Residential units at a four-storey Dingli apartment block, planned by Joseph Portelli’s property development company J. Portelli Projects, overlooking a newly built road adjacent to an Outside Development Zone area, are being sold on plan with no Planning Authority permits having been submitted, let alone approved.
The apartment block is only possible thanks to a new road, Triq il-Kappella Medjevali, that passes through ODZ land. The infamous road was subject to a three-week-long protest by NGOs and almost 200 residents back in March 2021.
The Shift has obtained plans of the prospective apartment block, with the seven residential units being sold on plan for between €200,000 and €450,000. The four-storey block also has plans for three one-car garages, one two-car garage, a small retail shop, and a rooftop pool.
Advertising material for the project, named ‘Dharma’, claims it is scheduled to be built in shell form by December 2024 and finished in July 2025, with contracts of airspaces to be signed from April 2024. The project is a collaboration between J. Portelli Projects and its frequent collaborators Agius Projects Ltd and DTX Projects.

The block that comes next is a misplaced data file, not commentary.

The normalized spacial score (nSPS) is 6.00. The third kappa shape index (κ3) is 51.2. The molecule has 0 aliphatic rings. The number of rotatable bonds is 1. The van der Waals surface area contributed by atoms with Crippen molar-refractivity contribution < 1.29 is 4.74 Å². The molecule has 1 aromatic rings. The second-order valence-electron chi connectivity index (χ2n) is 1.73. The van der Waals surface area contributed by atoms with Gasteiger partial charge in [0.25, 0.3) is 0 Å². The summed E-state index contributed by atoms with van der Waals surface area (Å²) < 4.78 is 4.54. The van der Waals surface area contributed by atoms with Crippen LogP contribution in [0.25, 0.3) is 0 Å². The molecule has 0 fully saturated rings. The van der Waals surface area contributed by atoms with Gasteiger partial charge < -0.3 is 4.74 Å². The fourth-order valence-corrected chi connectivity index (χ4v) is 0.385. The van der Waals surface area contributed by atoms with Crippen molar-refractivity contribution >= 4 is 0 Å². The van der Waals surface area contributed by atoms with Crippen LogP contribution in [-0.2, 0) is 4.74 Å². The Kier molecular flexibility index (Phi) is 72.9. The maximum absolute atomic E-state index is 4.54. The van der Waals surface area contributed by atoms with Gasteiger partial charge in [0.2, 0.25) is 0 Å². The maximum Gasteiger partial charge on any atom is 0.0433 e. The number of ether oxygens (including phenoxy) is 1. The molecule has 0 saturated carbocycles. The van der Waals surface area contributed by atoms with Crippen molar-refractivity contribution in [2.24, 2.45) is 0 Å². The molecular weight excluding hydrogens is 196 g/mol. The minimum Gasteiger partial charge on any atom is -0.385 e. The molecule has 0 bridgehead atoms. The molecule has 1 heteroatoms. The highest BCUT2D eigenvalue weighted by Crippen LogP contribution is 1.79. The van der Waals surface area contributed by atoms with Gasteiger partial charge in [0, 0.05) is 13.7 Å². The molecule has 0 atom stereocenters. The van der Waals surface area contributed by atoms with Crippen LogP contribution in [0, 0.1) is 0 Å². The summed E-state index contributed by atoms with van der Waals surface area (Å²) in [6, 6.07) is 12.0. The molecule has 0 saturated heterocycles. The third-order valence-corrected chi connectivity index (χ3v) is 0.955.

A look at the Planning Authority’s map server confirms that no development approval has even been sought by J. Portelli Projects for the development, with the project being sold as an investment opportunity for prospective buyers.
Portelli and J. Portelli Projects CEO Claire Gauci Borda did not answer questions raised by The Shift about how they are able to sell units without any planning permits in place, whether they are in talks with the Planning Authority and whether they have received some form of assurance that the project will be approved.
Triq Il-Kappella Medjevali was built in 2021 despite protests that lasted weeks involving activists led by Moviment Graffitti sitting in and camping on the still unmarred land. The road’s construction involved the uprooting of several mature trees, with objectors noting the possibility of damage being caused to the nearby Medieval chapel that the road was ironically named after.
At the time, Infrastructure Malta argued that no planning permit was required for the road given that it was schemed in the 2006 Local Plan. Activists from Moviment Graffitti, however, argued that the road went beyond the bounds defined in the Local Plan and edged into ODZ territory.
The Shift reported last year how less than a year after its construction, the new road has allowed for new development applications, such as for the apartment block in question, and objectors and activists have been proved right.
Only last week The Shift reported how residential units from Portelli’s proposed development of the former Jerma Hotel site in Marsascala continue to be sold on plan even though the project has not yet been approved by the Planning Authority.
The Dingli and Jerma projects are far from the first time one of Portelli’s developments was marketed and sold before planning permits were approved or even submitted to the Planning Authority.